UPDATE: For a complete hands-on evaluation and new pricing information on the George, check out the CNET review.
Macworld isn't until next week, but the cavalcade of new iPod accessory announcements is already getting started. Meet George: he's a high-end iPod speaker system with a built-in AM/FM clock radio, and he's the debut product from Massachusetts-based Chestnut Hill Sound. But what sets George (or is it "the George?") apart from the litany of similar products is its wireless remote. More than just a standard clicker, the George remote has a free-spinning knob and a complete LCD readout that duplicates all of the information normally found on the iPod's screen. As a result, you can navigate your music collection (songs, albums, playlists, podcasts, and the like) from the comfort of your easy chair, rather than needing to walk across the room and search using the scrollwheel each time. When not undocked, the remote doubles as the base unit's front panel, where its built-in rechargeable battery can juice up. It uses the Zigbee wireless protocol, and it's designed to work within a range of about 25 feet from its home base.
If the ability to remotely control your iPod isn't enough, George offers a handful of other useful features. You can assign 24 presets to the radio, and George's so-called "bandless" tuning puts AM and FM on one single continuum (rather than making you toggle back and forth). In addition to waking to iPod, radio, or an alarm tone, the volume of the dual alarms can be set independently of the snooze volume, so you can ease to sleep at a soothing level but wake up with one that's guaranteed to rouse you from your slumber. If you don't fancy the "iPod white" color, optional cherry, mahogany, and maple wood panels are available to customize George's look to your liking. Moreover, George has a modular expansion port for future add-ons--Chestnut Hill has already promised an HD Radio plug-in for the second half of 2007. In the meantime, auxiliary line inputs and outputs let George connect to any other audio device. Also, the system's firmware is upgradeable via a USB connection to a PC.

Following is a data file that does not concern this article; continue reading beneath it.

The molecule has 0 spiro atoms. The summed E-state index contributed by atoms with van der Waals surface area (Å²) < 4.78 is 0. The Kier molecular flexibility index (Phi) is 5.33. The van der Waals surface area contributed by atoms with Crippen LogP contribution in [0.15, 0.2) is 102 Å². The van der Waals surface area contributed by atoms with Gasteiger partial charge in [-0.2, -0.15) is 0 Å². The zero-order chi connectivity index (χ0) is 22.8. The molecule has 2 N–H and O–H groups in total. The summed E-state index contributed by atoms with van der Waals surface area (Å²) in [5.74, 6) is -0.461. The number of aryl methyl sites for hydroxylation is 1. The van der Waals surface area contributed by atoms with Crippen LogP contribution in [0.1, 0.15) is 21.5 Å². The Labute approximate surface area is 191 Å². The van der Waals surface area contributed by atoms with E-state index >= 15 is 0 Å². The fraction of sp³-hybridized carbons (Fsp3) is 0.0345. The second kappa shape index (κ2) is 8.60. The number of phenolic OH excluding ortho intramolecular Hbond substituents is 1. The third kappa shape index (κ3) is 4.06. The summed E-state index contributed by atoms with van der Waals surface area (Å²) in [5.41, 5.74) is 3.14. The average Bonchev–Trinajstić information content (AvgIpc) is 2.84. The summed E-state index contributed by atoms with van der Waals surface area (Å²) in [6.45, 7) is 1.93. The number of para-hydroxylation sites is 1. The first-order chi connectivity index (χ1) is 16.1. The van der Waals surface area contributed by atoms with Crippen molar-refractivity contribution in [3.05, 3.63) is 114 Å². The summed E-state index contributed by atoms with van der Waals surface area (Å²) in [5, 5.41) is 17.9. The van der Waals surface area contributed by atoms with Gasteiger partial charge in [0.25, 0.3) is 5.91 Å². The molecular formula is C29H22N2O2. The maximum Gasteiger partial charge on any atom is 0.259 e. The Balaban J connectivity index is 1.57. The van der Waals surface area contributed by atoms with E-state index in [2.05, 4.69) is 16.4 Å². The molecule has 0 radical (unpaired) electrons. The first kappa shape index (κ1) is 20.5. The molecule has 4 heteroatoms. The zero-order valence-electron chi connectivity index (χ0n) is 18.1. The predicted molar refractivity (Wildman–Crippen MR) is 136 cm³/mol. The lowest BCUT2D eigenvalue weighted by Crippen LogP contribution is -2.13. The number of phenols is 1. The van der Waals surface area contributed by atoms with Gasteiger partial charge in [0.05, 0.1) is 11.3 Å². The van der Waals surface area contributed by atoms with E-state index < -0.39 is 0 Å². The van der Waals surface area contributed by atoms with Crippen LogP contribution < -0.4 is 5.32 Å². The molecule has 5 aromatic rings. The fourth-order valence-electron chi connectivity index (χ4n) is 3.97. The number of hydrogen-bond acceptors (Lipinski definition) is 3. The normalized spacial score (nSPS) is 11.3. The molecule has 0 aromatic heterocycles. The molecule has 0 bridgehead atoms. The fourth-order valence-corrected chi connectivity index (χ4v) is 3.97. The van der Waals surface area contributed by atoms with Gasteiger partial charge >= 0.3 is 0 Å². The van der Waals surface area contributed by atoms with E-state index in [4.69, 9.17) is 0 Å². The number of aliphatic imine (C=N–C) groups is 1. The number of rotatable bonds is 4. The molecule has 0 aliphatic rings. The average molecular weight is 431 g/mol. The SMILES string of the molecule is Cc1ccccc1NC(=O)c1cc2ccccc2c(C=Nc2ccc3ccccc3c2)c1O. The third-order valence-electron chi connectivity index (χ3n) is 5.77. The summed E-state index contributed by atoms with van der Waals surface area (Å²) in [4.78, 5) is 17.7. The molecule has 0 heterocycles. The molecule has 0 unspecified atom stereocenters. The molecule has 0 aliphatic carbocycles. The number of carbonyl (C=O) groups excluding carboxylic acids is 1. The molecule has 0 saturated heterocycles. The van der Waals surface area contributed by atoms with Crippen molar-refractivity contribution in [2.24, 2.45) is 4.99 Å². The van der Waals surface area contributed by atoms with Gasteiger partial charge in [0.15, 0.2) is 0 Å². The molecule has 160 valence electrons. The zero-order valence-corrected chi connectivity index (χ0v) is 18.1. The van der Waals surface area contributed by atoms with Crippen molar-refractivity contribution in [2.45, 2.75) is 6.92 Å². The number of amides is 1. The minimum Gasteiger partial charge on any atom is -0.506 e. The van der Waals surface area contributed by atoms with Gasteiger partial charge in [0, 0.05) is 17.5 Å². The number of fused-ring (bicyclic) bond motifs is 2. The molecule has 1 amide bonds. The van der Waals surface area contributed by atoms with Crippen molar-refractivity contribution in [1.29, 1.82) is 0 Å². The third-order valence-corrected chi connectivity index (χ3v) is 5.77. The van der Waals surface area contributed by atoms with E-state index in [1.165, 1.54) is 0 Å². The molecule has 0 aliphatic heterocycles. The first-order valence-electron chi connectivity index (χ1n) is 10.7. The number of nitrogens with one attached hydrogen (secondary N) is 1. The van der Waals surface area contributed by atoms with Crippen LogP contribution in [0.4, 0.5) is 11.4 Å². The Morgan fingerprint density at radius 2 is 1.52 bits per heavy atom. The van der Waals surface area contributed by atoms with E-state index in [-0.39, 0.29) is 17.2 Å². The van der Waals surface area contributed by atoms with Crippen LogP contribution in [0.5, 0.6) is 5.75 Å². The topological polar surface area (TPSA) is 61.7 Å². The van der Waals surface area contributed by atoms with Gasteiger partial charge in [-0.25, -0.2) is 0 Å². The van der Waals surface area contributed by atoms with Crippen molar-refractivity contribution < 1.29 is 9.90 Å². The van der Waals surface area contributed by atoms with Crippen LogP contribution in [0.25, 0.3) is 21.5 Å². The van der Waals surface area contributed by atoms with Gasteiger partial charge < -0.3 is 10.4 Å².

We had a chance to get a quick demo of George a few weeks ago. The wireless remote control performed ably, and even in the less-than-ideal listening environment of an office conference room, the two-way stereo speakers and four-inch downfiring subwoofer delivered a weighty, full-bodied sound that belied George's small size. That's a good thing, because Chestnut Hill is targeting the upscale (read: Bose) market. George will be available later this month via Chestnut Hill's Web site (chillsound.com) for $550; a separate recharging station for the remote is also available for an additional $50. As far as remote-accessible digital music solutions, that price tag puts George squarely between the Logitech Wireless DJ ($250) and the Sonos Digital Music System ($1,000)--although those models pull music from networked PCs or online services, not directly from an iPod.